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Too sweet for me

Kittredge Gallery show worthy, except Claire Johnson went sweet on me

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In my fall arts guide article last week, I said I was majorly impressed back in ’99 by Claire Johnson’s realistic paintings of scenes in a San Francisco nightclub and that I looked forward to seeing what she’s doing now.

Well, I saw what she’s doing now — in a group show with Tom Foolery and Chris Theiss at Kittredge Gallery, University of Puget Sound — and I was majorly disappointed. Her earlier work was realistic in the true sense of the word, meaning unflinching and uncompromising. But her latest paintings are sugary sweet. Almost literally. They are paintings of donuts. Thirty paintings in acrylic on wood panels, each depicting one or two donuts on an unpainted wood surface with trompe l’oeil cast shadows to create a 3-D effect. They are skillfully painted and very decorative, but boring. Like Andy Warhols without the acid bite.

The other two artists showing with her are much more interesting.

Theiss is showing a series of houses and interiors complete with people, lampshades, televisions, and all the stuff you’d expect to find in a typical home. These interior set pieces are made of ceramic, vitreous slip and sgraffito. They are about the size of small flowerpots and are made of flat planes that jut out in weird angles as if a model room had been folded by some mad origami artist. And they are all colored matt black with white markings.

It helps to understand Theiss’ methods and materials. Sgraffito is Italian for “scratched.” It is a technique used in painting, pottery, and glass that consists of putting down a preliminary surface, covering it with another, and then scratching the superficial layer in such a way that the pattern or shape that emerges is of the lower color. Vitreous slip is a ceramic glazing method that creates a similar look. It was often used in early Greek pottery. The surface look Theiss achieves through these techniques is similar to scratchboard illustration, and the overall look of his interiors is that of pages from a comical pop-up book.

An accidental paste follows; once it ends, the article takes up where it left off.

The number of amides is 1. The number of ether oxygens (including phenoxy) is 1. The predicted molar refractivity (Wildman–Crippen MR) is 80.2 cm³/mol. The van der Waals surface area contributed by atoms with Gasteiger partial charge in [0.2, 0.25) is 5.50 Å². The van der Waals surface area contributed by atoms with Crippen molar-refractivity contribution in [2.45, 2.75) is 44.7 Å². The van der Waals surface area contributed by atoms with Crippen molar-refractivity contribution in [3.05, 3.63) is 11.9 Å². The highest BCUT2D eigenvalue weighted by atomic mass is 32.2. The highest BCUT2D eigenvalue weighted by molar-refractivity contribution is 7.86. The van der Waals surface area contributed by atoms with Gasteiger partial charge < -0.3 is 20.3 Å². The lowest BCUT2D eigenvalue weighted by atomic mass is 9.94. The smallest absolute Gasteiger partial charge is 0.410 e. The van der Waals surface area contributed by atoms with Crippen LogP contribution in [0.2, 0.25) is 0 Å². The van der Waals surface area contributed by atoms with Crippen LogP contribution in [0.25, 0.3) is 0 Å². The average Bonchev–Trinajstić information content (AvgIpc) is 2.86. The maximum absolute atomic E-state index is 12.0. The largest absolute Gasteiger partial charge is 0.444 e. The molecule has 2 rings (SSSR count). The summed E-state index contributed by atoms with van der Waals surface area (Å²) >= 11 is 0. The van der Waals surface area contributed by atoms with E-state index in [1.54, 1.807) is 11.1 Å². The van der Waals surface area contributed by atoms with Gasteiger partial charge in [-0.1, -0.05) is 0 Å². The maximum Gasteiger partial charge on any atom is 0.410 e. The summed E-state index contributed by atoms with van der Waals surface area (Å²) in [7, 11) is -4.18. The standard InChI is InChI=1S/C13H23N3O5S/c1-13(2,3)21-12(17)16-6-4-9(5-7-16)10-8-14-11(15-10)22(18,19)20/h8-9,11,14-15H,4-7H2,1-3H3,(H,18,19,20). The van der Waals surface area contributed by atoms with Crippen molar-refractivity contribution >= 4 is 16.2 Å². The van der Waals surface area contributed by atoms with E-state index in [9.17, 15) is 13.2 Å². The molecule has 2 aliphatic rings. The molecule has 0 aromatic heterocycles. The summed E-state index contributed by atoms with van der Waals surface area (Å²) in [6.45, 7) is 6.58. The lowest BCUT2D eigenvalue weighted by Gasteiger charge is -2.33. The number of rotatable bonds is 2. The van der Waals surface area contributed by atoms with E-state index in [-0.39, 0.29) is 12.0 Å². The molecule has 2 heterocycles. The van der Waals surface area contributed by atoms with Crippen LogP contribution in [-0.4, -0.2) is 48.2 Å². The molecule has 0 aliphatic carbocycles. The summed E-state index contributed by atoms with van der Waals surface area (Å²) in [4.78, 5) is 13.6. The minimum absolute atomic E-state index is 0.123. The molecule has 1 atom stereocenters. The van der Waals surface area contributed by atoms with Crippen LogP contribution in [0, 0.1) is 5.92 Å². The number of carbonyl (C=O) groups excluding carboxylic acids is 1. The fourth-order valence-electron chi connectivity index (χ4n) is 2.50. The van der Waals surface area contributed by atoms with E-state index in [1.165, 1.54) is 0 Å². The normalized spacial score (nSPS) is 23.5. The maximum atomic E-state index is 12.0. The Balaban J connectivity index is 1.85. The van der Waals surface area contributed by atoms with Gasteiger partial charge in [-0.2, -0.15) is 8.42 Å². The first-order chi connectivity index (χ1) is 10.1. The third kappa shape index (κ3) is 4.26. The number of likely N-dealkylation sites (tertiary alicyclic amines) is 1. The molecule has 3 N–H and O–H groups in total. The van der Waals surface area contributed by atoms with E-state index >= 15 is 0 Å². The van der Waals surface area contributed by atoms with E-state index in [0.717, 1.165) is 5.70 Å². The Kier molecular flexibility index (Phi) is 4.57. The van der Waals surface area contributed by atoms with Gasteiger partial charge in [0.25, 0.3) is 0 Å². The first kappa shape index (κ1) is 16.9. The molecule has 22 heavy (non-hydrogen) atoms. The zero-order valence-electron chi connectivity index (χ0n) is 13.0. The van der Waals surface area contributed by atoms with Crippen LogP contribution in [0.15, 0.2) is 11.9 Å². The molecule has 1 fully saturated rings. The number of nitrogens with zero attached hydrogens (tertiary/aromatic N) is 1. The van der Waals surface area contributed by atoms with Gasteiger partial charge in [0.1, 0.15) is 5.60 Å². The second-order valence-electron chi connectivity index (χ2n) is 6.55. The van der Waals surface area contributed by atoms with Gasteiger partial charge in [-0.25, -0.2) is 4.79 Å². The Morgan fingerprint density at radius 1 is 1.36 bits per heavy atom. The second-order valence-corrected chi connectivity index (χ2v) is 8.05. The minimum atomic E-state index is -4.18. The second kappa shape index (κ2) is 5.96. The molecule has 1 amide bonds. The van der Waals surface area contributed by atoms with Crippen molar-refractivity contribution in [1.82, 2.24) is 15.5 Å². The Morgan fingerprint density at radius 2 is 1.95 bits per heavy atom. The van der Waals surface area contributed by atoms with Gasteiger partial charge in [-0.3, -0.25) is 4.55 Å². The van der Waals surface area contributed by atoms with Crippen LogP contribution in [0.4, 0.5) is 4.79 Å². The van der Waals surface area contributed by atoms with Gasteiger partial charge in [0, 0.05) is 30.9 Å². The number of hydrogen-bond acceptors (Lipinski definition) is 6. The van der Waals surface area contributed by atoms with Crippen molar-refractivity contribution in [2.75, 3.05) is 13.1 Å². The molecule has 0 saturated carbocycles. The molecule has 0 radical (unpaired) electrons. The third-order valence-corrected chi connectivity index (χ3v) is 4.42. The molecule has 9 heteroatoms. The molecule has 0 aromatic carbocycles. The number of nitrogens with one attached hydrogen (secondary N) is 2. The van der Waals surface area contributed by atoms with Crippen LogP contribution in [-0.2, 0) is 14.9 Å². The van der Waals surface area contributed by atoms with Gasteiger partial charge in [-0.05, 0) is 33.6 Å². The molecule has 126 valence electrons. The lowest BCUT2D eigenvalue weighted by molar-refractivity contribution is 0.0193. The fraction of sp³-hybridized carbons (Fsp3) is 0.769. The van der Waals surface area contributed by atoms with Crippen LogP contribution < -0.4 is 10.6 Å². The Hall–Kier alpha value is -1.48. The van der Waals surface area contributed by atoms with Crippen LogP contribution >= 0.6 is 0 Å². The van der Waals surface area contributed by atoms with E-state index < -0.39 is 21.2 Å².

I didn’t count the number of pieces, but there is a whole city of these sculptural works with each standing on a separate pedestal. A truly observant visitor could easily spend hours wandering among these and finding detail after detail.

Speaking of detail, Foolery is obsessed with realistic and witty details in his model cityscapes inside of gumball machines and jukeboxes of the type that sat on tables in 1950s diners. Like ships in a bottle inside of these vintage containers, he builds scale model city streets complete with buildings, cars, street signs, and people. His cityscapes are all satires on Western culture and Western art. They are all about upper-crust art galleries that specialize in cowboy art and the artists, dealers and collectors who inhabit them. Like most modern art galleries, Foolery’s buildings are well lighted from within. The galleries are located mostly in renovated buildings, and everything is clean and bright.

His humor is manifested most obviously in the names of the galleries. One is called “Pair O’ D Gallery” (get the pun?). The “Last Chance Western Art” gallery has a for rent sign on it. The “Old West Gallery” is in the ground floor of an old brick building with a big “Merchantiller” sign above the plate glass windows of the gallery. In front of the “Giddyup Gauche Gallery,” an artist or dealer is seen loading paintings into the back of a renovated 1930s truck with the gallery name emblazoned above the words “Dead Era Denizens.”

Foolery’s realistic details are amazing. What sly humor from both Foolery and Theiss, two model builders gone mad.

[Kittredge Gallery, through Sept. 28. 10 a.m. to 5 p.m. Monday-Friday, noon to 5 p.m. Saturday, North 15th Street and North Lawrence Street, Tacoma, 253.879.2806]

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